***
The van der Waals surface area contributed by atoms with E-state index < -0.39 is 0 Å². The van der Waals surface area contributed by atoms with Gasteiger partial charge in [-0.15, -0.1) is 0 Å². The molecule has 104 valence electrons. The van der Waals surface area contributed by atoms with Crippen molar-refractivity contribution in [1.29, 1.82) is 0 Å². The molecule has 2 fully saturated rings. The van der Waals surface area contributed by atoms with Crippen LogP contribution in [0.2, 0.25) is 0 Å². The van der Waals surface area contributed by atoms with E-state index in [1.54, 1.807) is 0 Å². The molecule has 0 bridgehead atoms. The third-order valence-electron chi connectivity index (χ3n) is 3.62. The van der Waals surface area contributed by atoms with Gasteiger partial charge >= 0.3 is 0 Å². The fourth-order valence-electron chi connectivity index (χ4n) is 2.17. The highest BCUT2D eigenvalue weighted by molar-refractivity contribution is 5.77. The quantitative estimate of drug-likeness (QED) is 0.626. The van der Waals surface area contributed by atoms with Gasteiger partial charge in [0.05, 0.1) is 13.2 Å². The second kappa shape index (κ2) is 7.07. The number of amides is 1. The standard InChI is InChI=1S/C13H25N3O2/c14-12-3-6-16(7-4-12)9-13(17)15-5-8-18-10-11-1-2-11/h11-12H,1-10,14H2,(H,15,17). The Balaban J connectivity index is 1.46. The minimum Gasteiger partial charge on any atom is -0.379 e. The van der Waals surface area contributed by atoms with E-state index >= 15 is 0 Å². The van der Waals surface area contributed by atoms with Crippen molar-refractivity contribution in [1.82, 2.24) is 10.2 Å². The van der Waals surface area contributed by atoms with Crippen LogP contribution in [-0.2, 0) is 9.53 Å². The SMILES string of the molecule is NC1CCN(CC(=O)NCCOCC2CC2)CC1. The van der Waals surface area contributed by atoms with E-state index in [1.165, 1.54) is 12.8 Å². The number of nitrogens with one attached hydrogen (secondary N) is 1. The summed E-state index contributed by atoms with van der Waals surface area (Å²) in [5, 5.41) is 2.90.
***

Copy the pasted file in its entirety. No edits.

The van der Waals surface area contributed by atoms with E-state index < -0.39 is 0 Å². The van der Waals surface area contributed by atoms with Gasteiger partial charge in [-0.15, -0.1) is 0 Å². The molecule has 104 valence electrons. The van der Waals surface area contributed by atoms with Crippen molar-refractivity contribution in [1.29, 1.82) is 0 Å². The molecule has 2 fully saturated rings. The van der Waals surface area contributed by atoms with Crippen LogP contribution in [0.2, 0.25) is 0 Å². The van der Waals surface area contributed by atoms with E-state index in [1.54, 1.807) is 0 Å². The molecule has 0 bridgehead atoms. The third-order valence-electron chi connectivity index (χ3n) is 3.62. The van der Waals surface area contributed by atoms with Gasteiger partial charge >= 0.3 is 0 Å². The fourth-order valence-electron chi connectivity index (χ4n) is 2.17. The highest BCUT2D eigenvalue weighted by molar-refractivity contribution is 5.77. The quantitative estimate of drug-likeness (QED) is 0.626. The van der Waals surface area contributed by atoms with Gasteiger partial charge in [0.05, 0.1) is 13.2 Å². The second kappa shape index (κ2) is 7.07. The number of amides is 1. The standard InChI is InChI=1S/C13H25N3O2/c14-12-3-6-16(7-4-12)9-13(17)15-5-8-18-10-11-1-2-11/h11-12H,1-10,14H2,(H,15,17). The Balaban J connectivity index is 1.46. The minimum Gasteiger partial charge on any atom is -0.379 e. The van der Waals surface area contributed by atoms with E-state index >= 15 is 0 Å². The van der Waals surface area contributed by atoms with Crippen molar-refractivity contribution in [1.82, 2.24) is 10.2 Å². The van der Waals surface area contributed by atoms with Crippen LogP contribution in [-0.2, 0) is 9.53 Å². The SMILES string of the molecule is NC1CCN(CC(=O)NCCOCC2CC2)CC1. The van der Waals surface area contributed by atoms with E-state index in [1.165, 1.54) is 12.8 Å². The number of nitrogens with one attached hydrogen (secondary N) is 1. The summed E-state index contributed by atoms with van der Waals surface area (Å²) in [5, 5.41) is 2.90.